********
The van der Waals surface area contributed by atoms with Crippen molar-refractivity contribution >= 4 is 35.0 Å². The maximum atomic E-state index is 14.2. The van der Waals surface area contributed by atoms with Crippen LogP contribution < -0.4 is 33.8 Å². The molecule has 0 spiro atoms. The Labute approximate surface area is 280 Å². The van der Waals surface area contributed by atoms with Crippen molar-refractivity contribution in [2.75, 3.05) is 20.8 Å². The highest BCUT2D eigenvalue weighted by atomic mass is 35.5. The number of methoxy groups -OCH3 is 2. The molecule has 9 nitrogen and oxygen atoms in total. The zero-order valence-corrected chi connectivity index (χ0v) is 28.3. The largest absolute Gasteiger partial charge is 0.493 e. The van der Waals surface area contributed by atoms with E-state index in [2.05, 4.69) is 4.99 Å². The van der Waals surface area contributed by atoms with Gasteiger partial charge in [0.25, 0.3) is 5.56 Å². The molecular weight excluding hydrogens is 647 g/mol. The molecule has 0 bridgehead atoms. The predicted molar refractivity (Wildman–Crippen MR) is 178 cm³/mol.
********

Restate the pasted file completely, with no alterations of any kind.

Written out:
The van der Waals surface area contributed by atoms with Crippen molar-refractivity contribution >= 4 is 35.0 Å². The maximum atomic E-state index is 14.2. The van der Waals surface area contributed by atoms with Crippen LogP contribution < -0.4 is 33.8 Å². The molecule has 0 spiro atoms. The Labute approximate surface area is 280 Å². The van der Waals surface area contributed by atoms with Crippen molar-refractivity contribution in [2.75, 3.05) is 20.8 Å². The highest BCUT2D eigenvalue weighted by atomic mass is 35.5. The number of methoxy groups -OCH3 is 2. The molecule has 9 nitrogen and oxygen atoms in total. The zero-order valence-corrected chi connectivity index (χ0v) is 28.3. The largest absolute Gasteiger partial charge is 0.493 e. The van der Waals surface area contributed by atoms with E-state index in [2.05, 4.69) is 4.99 Å². The van der Waals surface area contributed by atoms with Gasteiger partial charge in [0.25, 0.3) is 5.56 Å². The molecular weight excluding hydrogens is 647 g/mol. The molecule has 0 bridgehead atoms. The predicted molar refractivity (Wildman–Crippen MR) is 178 cm³/mol.